If we learned nothing else from Sunday’s loss to the New York Giants, the Philadelphia Eagles should just be trying to win another game — any game.
Above photo: Philadelphia Eagles quarterback Jalen Hurts, right, runs the ball during the first half of an NFL football game against the New York Giants, Sunday, Nov. 28, 2021, in East Rutherford, N.J. (AP Photo/John Munson)
By Chris Murray
For the Philadelphia Sunday SUN
For everyone who had visions of the Philadelphia Eagles making the NFL playoffs this year dancing in their heads, last Sunday’s horrible 13-7 loss to a bad New York Giants squad at the MetLife Stadium in East Rutherford, N.J. shows that you might need to kill that noise.
Before we get into all the particulars about why the Birds loss to the Giants was a disaster of a football game, I will remind you once again that this team in its current configuration is not a playoff team and that they are going to make their share of head-scratching mistakes before it’s all said and done.
That said, last Sunday’s inexplicable loss to the Giants happened because of poor play-calling, turnovers, bad penalties, dropped passes and the inability of the Eagles to get out of their own way, especially on the offensive side of the ball.
Let’s start with quarterback Jalen Hurts, who had his worst game of the season. He threw three interceptions. He completed 14 of 31 passes for 129 yards and a season-low quarterback rating of 17.5. Two of those picks came in the red zone when the Eagles were in position to score.
When Hurts has a poor performance like he had on Sunday, it becomes a referendum on whether he is fit to be the franchise quarterback moving forward. Based on Sunday’s performance, Hurts did himself no favors and his head coach voiced his displeasure over his and the team’s performance.
“It’s never going to be A, B,C or D if you turn it over three times,” Eagles head coach Nick Sirianni said of Hurts’ poor performance against the Giants. “Obviously, he didn’t play good enough and we didn’t coach good enough. … It was not a winning performance.”
The most damaging of those picks came late in the first half when the Eagles had a third and goal from the one with eight seconds. Hurts rolled out to his right as time was running down and ended throwing an interception to Giants’ linebacker Tae Crowder to end the half.
Hurts should have just thrown the ball away immediately when it was apparent that no one was open and that would have given the Eagles a chance to kick the field goal and go into halftime tied at three. Or better yet why not kick the field goal on third down and get the points after struggling on offense in the first half. That’s a mistake that a rookie coach makes.
But that last possession of the first half wasn’t all Hurts’ fault. The Eagles almost came out of the first half with a 7-3 lead, but a 21-yard touchdown run by Boston Scott was nullified because of a holding penalty to center Nate Herbig, who was in the game for an injured Jason Kelce.
While Hurts struggled in the passing game by missing open receivers, it didn’t’ help that Eagles receivers didn’t hang on to passes that did hit them in the hand. On first and goal on the final possession of the first half, Hurts sprinted to his right and found a wide-open Greg Ward. The ball hit the receiver’s hand, but he couldn’t hang on to it.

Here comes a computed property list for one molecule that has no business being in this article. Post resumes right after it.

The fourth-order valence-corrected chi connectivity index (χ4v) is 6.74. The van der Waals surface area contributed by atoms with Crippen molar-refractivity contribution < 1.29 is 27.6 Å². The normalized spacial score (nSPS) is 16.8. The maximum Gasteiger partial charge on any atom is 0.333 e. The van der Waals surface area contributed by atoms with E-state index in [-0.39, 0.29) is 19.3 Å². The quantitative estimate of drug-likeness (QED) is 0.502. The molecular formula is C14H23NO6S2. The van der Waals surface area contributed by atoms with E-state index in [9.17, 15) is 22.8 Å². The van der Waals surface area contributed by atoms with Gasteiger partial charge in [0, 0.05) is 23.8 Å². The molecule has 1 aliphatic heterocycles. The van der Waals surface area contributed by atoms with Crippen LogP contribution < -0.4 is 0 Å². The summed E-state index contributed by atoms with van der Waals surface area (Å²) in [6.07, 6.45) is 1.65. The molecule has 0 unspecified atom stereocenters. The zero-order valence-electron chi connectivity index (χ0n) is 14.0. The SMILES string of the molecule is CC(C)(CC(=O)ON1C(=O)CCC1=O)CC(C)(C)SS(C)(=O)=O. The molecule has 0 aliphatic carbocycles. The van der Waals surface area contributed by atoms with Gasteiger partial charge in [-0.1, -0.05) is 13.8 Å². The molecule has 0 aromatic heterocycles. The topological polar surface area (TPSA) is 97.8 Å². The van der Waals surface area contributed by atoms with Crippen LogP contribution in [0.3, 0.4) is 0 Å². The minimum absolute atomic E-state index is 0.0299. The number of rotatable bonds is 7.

Trailing 13-7 with 2:54 seconds, the Eagles had two chances to win the game but the inability to hang on to the football stung them again. On first and 10 from the Giants 49, Scott took handoff from Hurts but was stripped by New York defensive lineman Dexter Lawrence. The ball was recovered by Giants safety Julian Love at the New York 37.
After the defense forced the Giants to punt, Hurts, thanks to a pair of passes to Kenny Gainwell, moved the ball to the Giants’ 38-yard line. On first and 10, Hurts found a wide-open Jalen Reagor at the Giants 2-yard-line and placed the ball in Reagor’s hand, but the ball fell harmlessly to the ground.
Another completion by Hurts to Gainwell put the ball at the Giants 27. On fourth and 10, another Hurts pass to Reagor caromed off the former TCU star’s hands and that was the game. What was curious about that sequence of downs was why he did not target wide receiver Devonta Smith or tight end Dallas Goedert?
Smith and Goedert, the team’s best two receivers, were targeted a combined seven times and they caught a combined three passes for 13 yards. Smith went to Sirianni asking that Hurts get the ball to him in that last sequence, but it didn’t happen.
“Today, I put us in a bad situation with those turnovers I had in the first half, especially going in with the opportunity to get points before halftime,” Hurts said. “It’s not on Jalen Reagor or anybody else. Put it on me.”
Between dropped passes, interceptions, penalties, and bad coaching decisions, the Eagles did more to beat themselves than the Giants did to win the game. The Eagles defense did everything it could by holding the New York offense to just 13 points, but the offense came up woefully short.
With five games left in the season, Hurts has to convince the Eagles and a cynical fan base that he is the man to lead this franchise moving forward. He has to show that he can do it in the passing game on a consistent basis.
Hurts has little to no margin for error and he has to lean on his history of overcoming adversity to make fans forget about his dismal performance against the Giants.
Fortunately, he’ll get his chance when heads back to MetLife Stadium on Sunday to take on the equally woeful New York Jets. The game starts at 1 p.m. on CBS-3.